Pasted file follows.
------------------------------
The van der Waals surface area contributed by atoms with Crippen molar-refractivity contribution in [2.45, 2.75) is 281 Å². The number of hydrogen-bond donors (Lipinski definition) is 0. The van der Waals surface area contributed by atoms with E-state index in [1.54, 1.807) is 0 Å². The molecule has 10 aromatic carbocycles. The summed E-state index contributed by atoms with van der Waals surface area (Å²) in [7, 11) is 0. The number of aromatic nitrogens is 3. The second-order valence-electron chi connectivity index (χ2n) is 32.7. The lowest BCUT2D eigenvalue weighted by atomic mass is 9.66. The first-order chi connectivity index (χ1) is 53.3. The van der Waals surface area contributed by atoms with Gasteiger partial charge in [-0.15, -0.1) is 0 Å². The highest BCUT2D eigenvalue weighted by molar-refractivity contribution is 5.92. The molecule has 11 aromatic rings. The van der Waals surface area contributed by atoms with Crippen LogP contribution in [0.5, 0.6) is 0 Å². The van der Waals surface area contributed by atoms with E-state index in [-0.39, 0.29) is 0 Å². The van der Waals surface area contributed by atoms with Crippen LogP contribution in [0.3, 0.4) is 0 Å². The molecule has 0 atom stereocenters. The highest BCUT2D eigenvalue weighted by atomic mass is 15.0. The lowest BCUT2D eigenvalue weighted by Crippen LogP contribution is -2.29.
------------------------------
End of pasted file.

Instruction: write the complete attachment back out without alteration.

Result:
The van der Waals surface area contributed by atoms with Crippen molar-refractivity contribution in [2.45, 2.75) is 281 Å². The number of hydrogen-bond donors (Lipinski definition) is 0. The van der Waals surface area contributed by atoms with E-state index in [1.54, 1.807) is 0 Å². The molecule has 10 aromatic carbocycles. The summed E-state index contributed by atoms with van der Waals surface area (Å²) in [7, 11) is 0. The number of aromatic nitrogens is 3. The second-order valence-electron chi connectivity index (χ2n) is 32.7. The lowest BCUT2D eigenvalue weighted by atomic mass is 9.66. The first-order chi connectivity index (χ1) is 53.3. The van der Waals surface area contributed by atoms with Gasteiger partial charge in [-0.15, -0.1) is 0 Å². The highest BCUT2D eigenvalue weighted by molar-refractivity contribution is 5.92. The molecule has 11 aromatic rings. The van der Waals surface area contributed by atoms with Crippen LogP contribution in [0.5, 0.6) is 0 Å². The van der Waals surface area contributed by atoms with E-state index in [-0.39, 0.29) is 0 Å². The van der Waals surface area contributed by atoms with Crippen LogP contribution in [0.3, 0.4) is 0 Å². The molecule has 0 atom stereocenters. The highest BCUT2D eigenvalue weighted by atomic mass is 15.0. The lowest BCUT2D eigenvalue weighted by Crippen LogP contribution is -2.29.